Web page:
The Five Corrupt Pillars of Climate Change Denial

At this crossroads, it is important to be able to identify the different ways we are being told to delay action, writes Mark Maslin.  

Don’t let the green naysayers drown you out. (Component/Shutterstock)

By Mark Maslin 
The Conversation 

The fossil fuel industry, political lobbyists, media moguls and individuals have spent the past 30 years sowing doubt about the reality of climate change – where none exists. The latest estimate is that the world’s five largest publicly-owned oil and gas companies spend about $200 million a year on lobbying to control, delay or block binding climate policy.

Their hold on the public seems to be waning. Two recent polls suggested over 75 percent of Americans think humans are causing climate change. School climate strikes, Extinction Rebellion protests, national governments declaring a climate emergency, improved media coverage of climate change and an increasing number of extreme weather events have all contributed to this shift. There also seems to be a renewed optimism that we can deal with the crisis.

But this means lobbying has changed, now employing more subtle and more vicious approaches – what has been termed as climate sadism.” It is used to mock young people going on climate protests and to ridicule Greta Thunberg, a 16-year-old young woman with Asperger’s, who is simply telling the scientific truth.

Anti-climate change lobbying spend by the five largest publicly-owned fossil fuel companies.(Statista, CC BY-SA)

At such a crossroads, it is important to be able to identify the different types of denial. The below taxonomy will help you spot the different ways that are being used to convince you to delay action on climate change.

No. 1. Science Denial

This is the type of denial we are all familiar with: that the science of climate change is not settled. Deniers suggest climate change is just part of the natural cycle. Or that climate models are unreliable and too sensitive to carbon dioxide.

Some even suggest that CO? is such a small part of the atmosphere it cannot have a large heating affect. Or that climate scientists are fixing the data to show the climate is changing (a global conspiracy that would take thousands of scientists in more than a 100 countries to pull off).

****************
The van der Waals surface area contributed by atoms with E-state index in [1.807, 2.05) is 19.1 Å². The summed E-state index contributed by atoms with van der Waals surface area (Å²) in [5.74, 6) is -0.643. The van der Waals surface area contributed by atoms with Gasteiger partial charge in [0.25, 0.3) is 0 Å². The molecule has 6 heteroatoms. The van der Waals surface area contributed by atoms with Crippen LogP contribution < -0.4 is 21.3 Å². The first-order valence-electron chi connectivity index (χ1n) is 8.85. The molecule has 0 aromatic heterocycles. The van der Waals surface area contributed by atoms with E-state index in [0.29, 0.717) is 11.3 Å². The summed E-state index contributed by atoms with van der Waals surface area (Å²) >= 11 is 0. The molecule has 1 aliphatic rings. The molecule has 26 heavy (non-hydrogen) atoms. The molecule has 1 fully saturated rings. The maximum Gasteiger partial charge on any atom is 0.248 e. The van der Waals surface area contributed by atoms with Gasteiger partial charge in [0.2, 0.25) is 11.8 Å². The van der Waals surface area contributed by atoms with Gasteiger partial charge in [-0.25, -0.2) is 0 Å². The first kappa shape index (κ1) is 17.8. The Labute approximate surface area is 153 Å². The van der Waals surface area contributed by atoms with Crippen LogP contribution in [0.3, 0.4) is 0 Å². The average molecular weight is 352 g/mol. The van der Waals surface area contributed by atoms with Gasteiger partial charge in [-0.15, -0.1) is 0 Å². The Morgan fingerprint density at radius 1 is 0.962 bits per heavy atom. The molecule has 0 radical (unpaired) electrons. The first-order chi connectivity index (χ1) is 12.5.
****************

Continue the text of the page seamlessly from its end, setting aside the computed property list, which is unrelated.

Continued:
All these arguments are false and there is a clear consensus among scientists about the causes of climate change. The climate models that predict global temperature rises have remained very similar over the last 30 years despite the huge increase in complexity, showing it is a robust outcome of the science.

Read more:
Five climate change science misconceptions – debunked

Model reconstruction of global temperature since 1970. Average of the models in black with model range in grey compared to observational temperature records from NASA, NOAA, HadCRUT, Cowtan and Way, and Berkeley Earth. (Carbon Brief, CC BY)

The shift in public opinion means that undermining the science will increasingly have little or no effect. So climate change deniers are switching to new tactics. One of Britain’s leading deniers, Nigel Lawson, the former U.K. chancellor, now agrees that humans are causing climate change, despite having founded the sceptic Global Warming Policy Foundation in 2009.

It says it is “open-minded on the contested science of global warming, [but] is deeply concerned about the costs and other implications of many of the policies currently being advocated.” In other words, climate change is now about the cost not the science.

No. 2. Economic Denial